AMSA’s ambition was to increase its production level to capacity, ensure maximum local service and customer satisfaction, decrease costs, improve manufacturing capability, environment management and reliability, strengthen government relations and compliance, and support infrastructure programs (SIPs)
Mr Wandji concluded by highlighting that AMSA was the main user of transport infrastructure for its raw materials and finished products. With its position and expertise, it was well placed to facilitate steel supply through the interaction with private/public stakeholders participating in projects. The entity was also mandated to support the local industry, thereby facilitating the beneficiation of iron ore. The R&D in the entity enabled to it partner with its customers for innovation, and its footprint supported job creation and economic growth. The entity would focus on cooperating to protect the local market from unfair competition. AMSA had good experience in infrastructure projects, and was well positioned to enable the downstream and construction sectors.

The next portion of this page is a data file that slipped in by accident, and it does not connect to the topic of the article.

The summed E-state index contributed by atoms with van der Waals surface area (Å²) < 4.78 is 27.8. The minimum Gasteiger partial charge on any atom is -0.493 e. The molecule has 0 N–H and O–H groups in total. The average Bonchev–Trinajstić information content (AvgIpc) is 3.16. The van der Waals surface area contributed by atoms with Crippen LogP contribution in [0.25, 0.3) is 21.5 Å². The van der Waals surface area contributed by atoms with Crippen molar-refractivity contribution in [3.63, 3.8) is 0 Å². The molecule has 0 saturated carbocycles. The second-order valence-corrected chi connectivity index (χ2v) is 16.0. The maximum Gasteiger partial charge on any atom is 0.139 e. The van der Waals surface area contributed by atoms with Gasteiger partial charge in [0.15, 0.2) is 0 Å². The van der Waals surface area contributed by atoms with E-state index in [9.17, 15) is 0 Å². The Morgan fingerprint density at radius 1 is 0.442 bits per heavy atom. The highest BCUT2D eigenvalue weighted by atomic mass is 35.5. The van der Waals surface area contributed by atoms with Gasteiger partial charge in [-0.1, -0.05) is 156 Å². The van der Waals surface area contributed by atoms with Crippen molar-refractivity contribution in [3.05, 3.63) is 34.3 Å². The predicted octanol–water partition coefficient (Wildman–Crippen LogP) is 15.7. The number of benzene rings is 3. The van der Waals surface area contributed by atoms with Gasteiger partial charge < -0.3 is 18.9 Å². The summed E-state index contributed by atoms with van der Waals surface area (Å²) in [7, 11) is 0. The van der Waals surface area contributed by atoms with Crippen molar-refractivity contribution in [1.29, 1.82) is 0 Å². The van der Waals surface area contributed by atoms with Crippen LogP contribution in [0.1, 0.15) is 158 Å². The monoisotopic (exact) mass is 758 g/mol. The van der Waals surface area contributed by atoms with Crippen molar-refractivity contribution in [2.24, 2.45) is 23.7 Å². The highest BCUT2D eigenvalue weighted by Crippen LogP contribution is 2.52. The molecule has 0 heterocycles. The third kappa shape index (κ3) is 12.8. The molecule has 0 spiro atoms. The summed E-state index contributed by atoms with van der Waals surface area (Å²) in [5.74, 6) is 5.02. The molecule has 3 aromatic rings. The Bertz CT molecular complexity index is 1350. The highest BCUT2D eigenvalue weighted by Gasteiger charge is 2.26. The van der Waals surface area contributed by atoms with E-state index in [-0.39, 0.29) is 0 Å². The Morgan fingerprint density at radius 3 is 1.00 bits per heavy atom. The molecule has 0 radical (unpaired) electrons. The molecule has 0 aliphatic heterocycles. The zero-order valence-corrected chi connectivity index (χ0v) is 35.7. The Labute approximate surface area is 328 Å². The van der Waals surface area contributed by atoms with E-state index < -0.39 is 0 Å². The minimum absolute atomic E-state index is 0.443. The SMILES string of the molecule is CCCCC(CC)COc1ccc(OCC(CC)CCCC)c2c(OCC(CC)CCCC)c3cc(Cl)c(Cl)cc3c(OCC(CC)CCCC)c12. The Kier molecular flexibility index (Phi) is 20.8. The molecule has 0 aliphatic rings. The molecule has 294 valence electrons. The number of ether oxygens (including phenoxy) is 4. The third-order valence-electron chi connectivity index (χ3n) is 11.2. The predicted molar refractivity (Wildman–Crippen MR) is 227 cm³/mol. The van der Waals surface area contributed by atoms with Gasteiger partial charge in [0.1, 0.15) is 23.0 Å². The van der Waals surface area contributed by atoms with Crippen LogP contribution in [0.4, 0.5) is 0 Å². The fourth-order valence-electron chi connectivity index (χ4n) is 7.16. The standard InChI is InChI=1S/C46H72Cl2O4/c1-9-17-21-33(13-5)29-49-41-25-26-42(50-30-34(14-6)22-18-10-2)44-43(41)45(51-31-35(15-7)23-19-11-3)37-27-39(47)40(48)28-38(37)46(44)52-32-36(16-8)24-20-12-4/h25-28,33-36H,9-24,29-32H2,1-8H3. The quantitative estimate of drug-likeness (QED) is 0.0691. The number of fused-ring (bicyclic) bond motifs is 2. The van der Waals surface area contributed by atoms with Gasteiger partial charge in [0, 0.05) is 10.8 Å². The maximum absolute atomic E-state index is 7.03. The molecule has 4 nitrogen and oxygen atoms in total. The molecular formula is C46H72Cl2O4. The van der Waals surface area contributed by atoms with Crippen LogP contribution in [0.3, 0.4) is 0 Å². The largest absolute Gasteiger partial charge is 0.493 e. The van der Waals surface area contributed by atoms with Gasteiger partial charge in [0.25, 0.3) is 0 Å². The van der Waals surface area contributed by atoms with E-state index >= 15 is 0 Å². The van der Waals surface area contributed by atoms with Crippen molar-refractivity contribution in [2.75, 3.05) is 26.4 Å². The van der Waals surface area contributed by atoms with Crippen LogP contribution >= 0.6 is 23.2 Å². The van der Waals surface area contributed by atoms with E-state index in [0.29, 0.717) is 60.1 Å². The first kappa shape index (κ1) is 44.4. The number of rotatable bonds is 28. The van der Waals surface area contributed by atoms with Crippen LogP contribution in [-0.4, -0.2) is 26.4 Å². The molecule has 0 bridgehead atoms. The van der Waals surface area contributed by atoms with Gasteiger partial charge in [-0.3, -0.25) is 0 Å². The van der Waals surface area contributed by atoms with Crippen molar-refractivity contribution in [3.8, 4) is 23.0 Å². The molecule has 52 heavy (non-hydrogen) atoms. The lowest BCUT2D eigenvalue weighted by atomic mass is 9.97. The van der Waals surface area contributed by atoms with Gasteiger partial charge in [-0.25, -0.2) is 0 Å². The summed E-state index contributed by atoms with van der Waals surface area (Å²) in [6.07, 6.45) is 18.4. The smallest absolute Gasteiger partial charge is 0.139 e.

Mr M Mabika (NFP) asked about the strategy that had been used by AMSA to keep the existing jobs, despite the general decline in production. What were the reasons for the increase in the imports of steel into South Africa? Was this not related to AMSA’s prices? How much was ArcelorMittal exporting to other countries?
Mr C Hunsinger (DA) said the presentation had been insightful and had given the Committee a broad perspective over everything. What was the load ratio between rail and road? He wanted to know about the production escalation that had been foreseen by the entity, and whether the company would prefer to use road or rail as a form of transportation. What were the frequencies in terms of getting to places and collecting from places? How would the entity stimulate the rest of the value chain with other types of companies, as AMSA was seen as the catalyst for job creation and poverty reduction? How was the manufacturing plant located in terms of the surrounding areas?